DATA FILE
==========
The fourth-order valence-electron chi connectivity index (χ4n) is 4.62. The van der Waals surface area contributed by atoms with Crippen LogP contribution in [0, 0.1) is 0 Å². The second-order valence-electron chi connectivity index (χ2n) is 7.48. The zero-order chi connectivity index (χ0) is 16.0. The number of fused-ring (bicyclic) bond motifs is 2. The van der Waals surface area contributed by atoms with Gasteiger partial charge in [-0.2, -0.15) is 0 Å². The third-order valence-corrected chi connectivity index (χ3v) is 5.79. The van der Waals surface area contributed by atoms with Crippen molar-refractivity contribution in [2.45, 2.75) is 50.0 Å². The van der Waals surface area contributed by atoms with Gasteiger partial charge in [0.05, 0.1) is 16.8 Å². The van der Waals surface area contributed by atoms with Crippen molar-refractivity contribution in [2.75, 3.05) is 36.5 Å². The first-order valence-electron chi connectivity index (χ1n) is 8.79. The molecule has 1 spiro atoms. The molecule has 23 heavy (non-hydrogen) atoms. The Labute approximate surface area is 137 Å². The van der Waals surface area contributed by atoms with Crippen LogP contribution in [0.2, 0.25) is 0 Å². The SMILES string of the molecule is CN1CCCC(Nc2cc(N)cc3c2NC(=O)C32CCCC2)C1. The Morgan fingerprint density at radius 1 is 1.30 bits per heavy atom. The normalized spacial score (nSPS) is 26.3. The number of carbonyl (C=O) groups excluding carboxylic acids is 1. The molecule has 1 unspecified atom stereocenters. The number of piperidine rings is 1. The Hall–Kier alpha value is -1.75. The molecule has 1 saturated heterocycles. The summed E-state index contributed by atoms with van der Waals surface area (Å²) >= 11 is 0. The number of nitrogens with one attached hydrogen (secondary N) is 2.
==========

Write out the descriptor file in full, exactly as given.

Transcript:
The fourth-order valence-electron chi connectivity index (χ4n) is 4.62. The van der Waals surface area contributed by atoms with Crippen LogP contribution in [0, 0.1) is 0 Å². The second-order valence-electron chi connectivity index (χ2n) is 7.48. The zero-order chi connectivity index (χ0) is 16.0. The number of fused-ring (bicyclic) bond motifs is 2. The van der Waals surface area contributed by atoms with Gasteiger partial charge in [-0.2, -0.15) is 0 Å². The third-order valence-corrected chi connectivity index (χ3v) is 5.79. The van der Waals surface area contributed by atoms with Crippen molar-refractivity contribution in [2.45, 2.75) is 50.0 Å². The van der Waals surface area contributed by atoms with Gasteiger partial charge in [0.05, 0.1) is 16.8 Å². The van der Waals surface area contributed by atoms with Crippen molar-refractivity contribution in [2.75, 3.05) is 36.5 Å². The first-order valence-electron chi connectivity index (χ1n) is 8.79. The molecule has 1 spiro atoms. The molecule has 23 heavy (non-hydrogen) atoms. The Labute approximate surface area is 137 Å². The van der Waals surface area contributed by atoms with Crippen LogP contribution in [0.2, 0.25) is 0 Å². The SMILES string of the molecule is CN1CCCC(Nc2cc(N)cc3c2NC(=O)C32CCCC2)C1. The Morgan fingerprint density at radius 1 is 1.30 bits per heavy atom. The normalized spacial score (nSPS) is 26.3. The number of carbonyl (C=O) groups excluding carboxylic acids is 1. The molecule has 1 unspecified atom stereocenters. The number of piperidine rings is 1. The Hall–Kier alpha value is -1.75. The molecule has 1 saturated heterocycles. The summed E-state index contributed by atoms with van der Waals surface area (Å²) >= 11 is 0. The number of nitrogens with one attached hydrogen (secondary N) is 2.